CHALIAN: Thanks, Brooke.

BALDWIN: Coming up next: retiring House Speaker Paul Ryan getting candid in this new interview, saying he has helped avoid tragedies, his word, in the Trump White House and that the president was just trolling people in Helsinki.

Two Republicans join me next to discuss.



BALDWIN: The vice president, one of the president's biggest offenders, someone who has certainly never criticized the president publicly since becoming his second in command, but now CNN's KFILE has uncovered some old columns that show 1990s Mike Pence may actually disagree with the current version of 2018 Mike Pence.

So let me just set the scene.

It's the late '90s. Bill Clinton is the president, scandals engulfing the White House. Pence, at the time living in Indiana, wrote two columns, both of which argue that the president of the United States should have high morals, and if he or she does not, that they should be impeached, removed from office.

The quote, he wrote: "If you and I fall into bad moral habits, we can harm our families, our employers and our friends. The president of the United States can incinerate the planet. Seriously, the very idea that we ought to have at or less than the same moral demands placed on the chief executive that we place on our next-door neighbor is ludicrous and dangerous."

So we're going to start there with two conservatives with me here. Scott Jennings is a CNN political commentator and a former special assistant to President George W. Bush. And Rich Lowry is "The National Review" editor and a CNN political commentator.


RICH LOWRY, CNN POLITICAL COMMENTATOR: Scott is going to take this up first.




BALDWIN: I'm looking at you first.

The 1990s Pence seems like quite a different guy than the 2018 Pence, who is completely ignoring any sort of moral issue with Trump.

Do you agree with the '90s Pence that a president should be impeached over moral violations?

LOWRY: No, I don't think that was a good standard then.

But, obviously, Republicans talked much more that way than they do now.


BALDWIN: Why don't they talk that way now?

LOWRY: Well, obviously because you have a president of the United States who engaged in conduct that no one should be proud of, and no one should defend.

BALDWIN: So hypocrisy...


LOWRY: Well, one bright line is that he hasn't -- what set -- made the Monica -- the Clinton scandals thermonuclear, he actually continued his conduct in the office with an intern. But, look, the Republicans have given up this ground for the time

being. And I think a key thing that happened in terms of the iteration of the party on this stuff was Mitt Romney, a fine, upstanding, punctilious man, got completely destroyed in 2012 and personally destroyed.

So I think a lot of Republicans concluded we put up the Boy Scout, we got nothing from it. So let's go with this guy who is something else entirely.

BALDWIN: Again, hypocrisy?

SCOTT JENNINGS, CNN POLITICAL COMMENTATOR: Well, the Constitution doesn't mention hypocrisy as grounds for impeachment, nor does it mention morality. It mentions high crimes and misdemeanors.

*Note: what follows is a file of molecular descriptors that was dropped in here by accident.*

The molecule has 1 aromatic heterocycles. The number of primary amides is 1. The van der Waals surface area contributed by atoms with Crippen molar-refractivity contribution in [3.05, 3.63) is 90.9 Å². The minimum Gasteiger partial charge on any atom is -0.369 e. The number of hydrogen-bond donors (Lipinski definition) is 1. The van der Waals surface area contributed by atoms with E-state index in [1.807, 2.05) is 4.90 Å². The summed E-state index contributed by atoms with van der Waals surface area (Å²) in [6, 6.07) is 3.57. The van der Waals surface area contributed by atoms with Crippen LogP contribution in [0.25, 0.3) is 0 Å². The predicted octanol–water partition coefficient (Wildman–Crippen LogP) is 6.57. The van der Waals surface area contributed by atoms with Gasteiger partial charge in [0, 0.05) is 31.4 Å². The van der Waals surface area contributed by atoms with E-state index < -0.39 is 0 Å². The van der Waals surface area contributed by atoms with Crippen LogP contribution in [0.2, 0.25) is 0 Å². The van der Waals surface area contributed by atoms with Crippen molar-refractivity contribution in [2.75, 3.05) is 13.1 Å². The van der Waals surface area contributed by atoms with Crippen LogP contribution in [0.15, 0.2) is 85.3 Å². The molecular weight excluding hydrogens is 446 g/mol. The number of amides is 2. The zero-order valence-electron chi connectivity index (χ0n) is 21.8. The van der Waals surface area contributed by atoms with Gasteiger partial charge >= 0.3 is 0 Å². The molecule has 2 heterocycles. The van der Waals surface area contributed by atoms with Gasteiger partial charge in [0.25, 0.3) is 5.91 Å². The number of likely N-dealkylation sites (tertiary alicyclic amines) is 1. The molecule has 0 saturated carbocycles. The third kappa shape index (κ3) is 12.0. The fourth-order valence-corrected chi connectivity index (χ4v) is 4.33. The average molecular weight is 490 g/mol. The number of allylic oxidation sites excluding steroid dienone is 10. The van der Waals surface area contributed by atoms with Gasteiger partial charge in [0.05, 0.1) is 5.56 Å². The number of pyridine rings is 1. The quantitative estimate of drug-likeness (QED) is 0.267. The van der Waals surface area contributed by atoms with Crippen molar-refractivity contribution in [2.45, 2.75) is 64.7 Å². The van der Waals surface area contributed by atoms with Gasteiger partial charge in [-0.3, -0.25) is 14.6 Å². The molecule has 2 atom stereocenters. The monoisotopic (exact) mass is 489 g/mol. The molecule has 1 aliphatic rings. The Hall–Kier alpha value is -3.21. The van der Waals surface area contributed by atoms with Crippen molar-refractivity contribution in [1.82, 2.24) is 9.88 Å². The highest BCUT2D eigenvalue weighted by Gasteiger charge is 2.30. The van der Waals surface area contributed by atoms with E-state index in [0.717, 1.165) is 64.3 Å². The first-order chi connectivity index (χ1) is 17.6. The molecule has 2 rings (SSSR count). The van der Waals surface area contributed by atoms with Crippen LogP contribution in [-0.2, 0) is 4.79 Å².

And I would argue that holding someone to your own personal morals, and trying to call that a high crime or misdemeanor is a really bad idea, no matter who's in office. So I disagree with '90s Mike Pence.

I would also say that elections are not referendums. They are choices, and I'm guessing Mike Pence would argue that it's immoral to do what -- go down the path of voting against Republicans if it means putting a Clinton in office.

And so this where it gets real dicey about trying to apply morality to political situations. I think we ought to stick with the Constitution. High crimes and misdemeanors, yes. Everything else, that's not what the founders intended.

BALDWIN: Paul Ryan. It's funny you mention Boy Scout. Apparently, that's what he said in this "New York Times" article was what the president, in a pejorative sense, used to refer to him as.

And so he does this interview with "New York Times." He's pretty candid, and he's basically saying, when he's asked about Trump and the Republicans really not saying a whole heck of a lot, he's like, essentially, trust me, I have stopped this from being much worse.

So, no specifics, but this is what -- this is what he did say -- quote -- "I can look myself in the mirror at the end of the day and say, I avoided that tragedy. I avoided that tragedy. I avoided that tragedy. I advanced this goal. I advanced this goal. I advanced this goal."

Profound words.

No, seriously, though, but with Paul Ryan, what do you think he's referring to specifically?

LOWRY: I didn't know whether he literally means tragedy. I'm sure he has had influence on the president in terms of policy and things he has said, but it's not as though he stopped him from launching a nuclear war or anything of that nature.

BALDWIN: I don't think anyone takes it that way, but roughly speaking.

LOWRY: Right.

But this is a calculation Paul Ryan and other Republicans have made is, I can speak out really vociferously, like all the time, condemning the president's conduct.


LOWRY: And that will -- and that will destroy me. You know, the party, my party -- own party will no longer support me.